There was a time in the not so distant past that Bel Air was THE neighborhood. It was gated, in the hills, had views overlooking the city, and the homes were designed in the compartmentalized way with exposed ceiling beams and wallpaper in every room. That was the 60's. Of course the 90077 zip code has more than it's fair share of modern mansions, and tasteful designs, but it is nevertheless the bastion of peak suburban luxury. It's still an expensive neighborhood and can boast plenty of celebrity homeowners but it has fallen a bit behind its more brash neighbors.
In this neighborhood an interesting inversion takes place. Unlike other neighborhoods in the Platinum Triangle, homes tend to be smaller and more modest higher up on the ridges they are. Homes in the valley sections tend to be bigger and more ornate - just showing that only a few decades ago people did not care as much about views as the they cared about square footage and yards to entertain in.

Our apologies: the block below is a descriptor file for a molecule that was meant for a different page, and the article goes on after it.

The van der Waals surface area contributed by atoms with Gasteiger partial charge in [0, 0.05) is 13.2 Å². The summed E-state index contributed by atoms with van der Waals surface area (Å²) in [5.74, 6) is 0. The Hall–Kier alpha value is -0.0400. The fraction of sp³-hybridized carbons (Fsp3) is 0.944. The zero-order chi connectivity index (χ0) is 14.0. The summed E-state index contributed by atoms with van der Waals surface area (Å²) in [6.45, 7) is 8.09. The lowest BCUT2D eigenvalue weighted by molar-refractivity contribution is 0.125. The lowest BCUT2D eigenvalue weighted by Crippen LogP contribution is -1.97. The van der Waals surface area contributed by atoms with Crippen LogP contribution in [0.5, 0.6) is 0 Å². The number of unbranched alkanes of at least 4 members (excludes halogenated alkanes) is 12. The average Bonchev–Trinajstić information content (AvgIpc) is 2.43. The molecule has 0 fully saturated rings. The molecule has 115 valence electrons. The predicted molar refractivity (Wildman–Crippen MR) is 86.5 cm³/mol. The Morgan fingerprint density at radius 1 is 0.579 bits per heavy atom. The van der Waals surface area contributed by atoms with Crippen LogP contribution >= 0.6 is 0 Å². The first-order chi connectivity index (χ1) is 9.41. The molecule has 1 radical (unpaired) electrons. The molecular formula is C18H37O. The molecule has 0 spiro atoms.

Another feature that distinguishes Bel Air is it's proximity to UCLA which flanks it's southern boundary. Bel Air will continue to be a draw for wealthy overseas parents wishing to be closer to their kids and it's possible that this desire for domestic stability contributes to the overall feeling of tranquil stasis that exudes from Bel Air.
Bel Air is also deep, varied and increasingly expensive. The valleys, canyons and ridges form a topography perfect for view properties. Since the bulk of the properties were originally built in the stylistic heydey of midcentury architecture (50's - 60's) the area boasts an exceptional concentration of those homes - ranging from the kitschy to the enduringly stylish. Lots of right angles, white brick, open floor plans, low ceilings, formstone facades and modestly sized pools. That isn't to say there aren't any mega-mansions, because there are plenty of those as well, but even the recent spat of developments can't change the original character of the area, which is one of the most compelling attractors to the area.